In the early hours of the morning after Valentine’s Day, fourteen-year-old Gloria Ramírez appears on the front porch of Mary Rose Whitehead’s ranch house, broken and barely alive. The teenager had been viciously attacked in a nearby oil field—an act of brutality that is tried in the churches and barrooms of Odessa before it can reach a court of law. When justice is evasive, the stage is set for a showdown with potentially devastating consequences.
... a novel that serpentines around our expectations ... This is the story of their lives in a backwater oil town in the mid-1970s, which Wetmore seems to know with empathy so deep it aches ... If these chapters weren’t so carefully wrought and emotionally compelling, they might feel like mere distractions from the prosecution of Gloria’s attacker ... Several of these chapters are masterful short stories in their own right, but Wetmore knits them together with increasing intensity ... Wetmore has written something thrilling and thoughtful. Don’t let the launch of this novelist’s career be drowned out. Someday book clubs will meet again, and this would be a rousing choice.
Valentine is an angry novel, a blast of feminist outrage against a toxic culture that breeds racism and violence against women. The narrative hurtles forward with urgency of a thriller, and it emulates the darkest spy fiction by making it painfully apparent that the good guys are at least as likely as the bad guys to be punished. Elizabeth Wetmore’s mingled love and fury for her native West Texas electrifies her prose; despite its grim subject matter, her first novel is exhilarating to read, because the characters are so alive, the drama that engages them so compelling ... interconnected stories play out against the backdrop of a harsh, lonely land lovingly evoked by Wetmore ... She’s not painting a pretty picture here, but it’s palpably real, and her characters’ grit and resilience infuse the novel with a spirit of hard-won resolution ... a gripping, galvanizing tale from a strong new voice in American fiction.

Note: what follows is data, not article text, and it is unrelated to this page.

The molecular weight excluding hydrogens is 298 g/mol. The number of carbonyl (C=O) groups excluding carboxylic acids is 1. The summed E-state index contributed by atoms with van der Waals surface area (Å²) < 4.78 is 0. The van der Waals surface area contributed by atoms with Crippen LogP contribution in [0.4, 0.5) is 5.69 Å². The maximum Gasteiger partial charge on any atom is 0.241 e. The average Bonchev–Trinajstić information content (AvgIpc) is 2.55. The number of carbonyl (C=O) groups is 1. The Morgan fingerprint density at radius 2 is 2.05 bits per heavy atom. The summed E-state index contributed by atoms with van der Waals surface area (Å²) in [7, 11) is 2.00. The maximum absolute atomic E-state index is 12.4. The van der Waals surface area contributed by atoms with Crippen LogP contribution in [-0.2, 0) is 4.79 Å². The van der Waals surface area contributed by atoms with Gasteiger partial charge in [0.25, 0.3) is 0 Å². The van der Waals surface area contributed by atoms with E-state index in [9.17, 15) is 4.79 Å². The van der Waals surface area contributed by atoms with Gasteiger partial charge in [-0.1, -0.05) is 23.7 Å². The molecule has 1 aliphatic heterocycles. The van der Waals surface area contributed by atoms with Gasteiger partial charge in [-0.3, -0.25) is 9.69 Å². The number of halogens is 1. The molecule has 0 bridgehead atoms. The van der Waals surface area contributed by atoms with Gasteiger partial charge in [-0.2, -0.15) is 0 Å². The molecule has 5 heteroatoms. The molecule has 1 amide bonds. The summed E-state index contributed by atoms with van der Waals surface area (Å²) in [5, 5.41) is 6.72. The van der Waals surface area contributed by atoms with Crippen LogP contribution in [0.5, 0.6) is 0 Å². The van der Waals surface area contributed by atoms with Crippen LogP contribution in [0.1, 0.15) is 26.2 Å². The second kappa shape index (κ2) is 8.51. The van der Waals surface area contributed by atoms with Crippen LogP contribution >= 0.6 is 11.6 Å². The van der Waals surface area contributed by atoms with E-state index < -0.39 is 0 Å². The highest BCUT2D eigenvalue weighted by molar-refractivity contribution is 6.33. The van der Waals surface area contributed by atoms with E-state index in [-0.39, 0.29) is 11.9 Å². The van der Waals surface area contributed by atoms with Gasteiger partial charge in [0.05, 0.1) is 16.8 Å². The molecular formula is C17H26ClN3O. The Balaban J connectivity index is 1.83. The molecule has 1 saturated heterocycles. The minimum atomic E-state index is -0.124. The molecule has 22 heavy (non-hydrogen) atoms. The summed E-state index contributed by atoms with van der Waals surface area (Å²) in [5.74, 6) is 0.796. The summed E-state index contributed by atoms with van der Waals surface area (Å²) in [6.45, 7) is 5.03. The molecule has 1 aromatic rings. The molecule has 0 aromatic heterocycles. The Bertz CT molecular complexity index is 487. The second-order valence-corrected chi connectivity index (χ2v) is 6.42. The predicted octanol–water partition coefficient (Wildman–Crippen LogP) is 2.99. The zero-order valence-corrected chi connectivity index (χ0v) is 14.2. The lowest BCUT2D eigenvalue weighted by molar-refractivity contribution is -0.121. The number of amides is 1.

... gripping and complex ... Wetmore evokes that landscape’s rugged isolation as well as the power that terrain holds over its inhabitants ... Each of these women is up against inequalities and injustices, and Wetmore treats their struggles with the gravitas they deserve. But so too is her narration lively and comic, interjecting her characters’ perspectives with humor that serves to underscore their anger and sadness ... Wetmore’s delight in language enlivens every page. Her similes would give Raymond Chandler a run for his money ... Wetmore delivers not merely a condemnation of one unusually bad man, but rather a scalding critique of a racist, patriarchal and capitalist system that excuses male rapaciousness and greed at the expense of women, immigrants and the planet itself ... With its deeply realized characters, moral intricacy, brilliant writing and a page-turning plot, Valentine rewards its readers’ generosity with innumerable good things in glorious abundance.